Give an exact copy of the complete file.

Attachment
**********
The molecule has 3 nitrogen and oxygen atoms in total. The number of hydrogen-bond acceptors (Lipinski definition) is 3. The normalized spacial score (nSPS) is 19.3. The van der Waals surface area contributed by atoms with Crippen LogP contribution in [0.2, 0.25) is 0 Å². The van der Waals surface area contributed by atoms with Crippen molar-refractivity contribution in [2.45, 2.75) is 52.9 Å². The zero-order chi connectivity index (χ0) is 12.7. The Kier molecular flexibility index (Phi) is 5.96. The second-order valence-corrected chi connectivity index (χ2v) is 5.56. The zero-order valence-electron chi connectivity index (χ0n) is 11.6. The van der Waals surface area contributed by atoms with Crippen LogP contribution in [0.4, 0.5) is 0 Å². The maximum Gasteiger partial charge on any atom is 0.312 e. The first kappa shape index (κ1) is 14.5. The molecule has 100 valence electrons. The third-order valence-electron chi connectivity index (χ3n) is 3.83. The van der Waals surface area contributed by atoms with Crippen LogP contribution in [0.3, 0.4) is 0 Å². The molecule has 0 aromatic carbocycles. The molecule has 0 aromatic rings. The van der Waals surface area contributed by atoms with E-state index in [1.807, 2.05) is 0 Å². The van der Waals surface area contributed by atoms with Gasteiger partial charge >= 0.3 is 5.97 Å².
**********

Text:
The molecule has 3 nitrogen and oxygen atoms in total. The number of hydrogen-bond acceptors (Lipinski definition) is 3. The normalized spacial score (nSPS) is 19.3. The van der Waals surface area contributed by atoms with Crippen LogP contribution in [0.2, 0.25) is 0 Å². The van der Waals surface area contributed by atoms with Crippen molar-refractivity contribution in [2.45, 2.75) is 52.9 Å². The zero-order chi connectivity index (χ0) is 12.7. The Kier molecular flexibility index (Phi) is 5.96. The second-order valence-corrected chi connectivity index (χ2v) is 5.56. The zero-order valence-electron chi connectivity index (χ0n) is 11.6. The van der Waals surface area contributed by atoms with Crippen LogP contribution in [0.4, 0.5) is 0 Å². The maximum Gasteiger partial charge on any atom is 0.312 e. The first kappa shape index (κ1) is 14.5. The molecule has 100 valence electrons. The third-order valence-electron chi connectivity index (χ3n) is 3.83. The van der Waals surface area contributed by atoms with Crippen LogP contribution in [0.3, 0.4) is 0 Å². The molecule has 0 aromatic carbocycles. The molecule has 0 aromatic rings. The van der Waals surface area contributed by atoms with E-state index in [1.807, 2.05) is 0 Å². The van der Waals surface area contributed by atoms with Gasteiger partial charge >= 0.3 is 5.97 Å².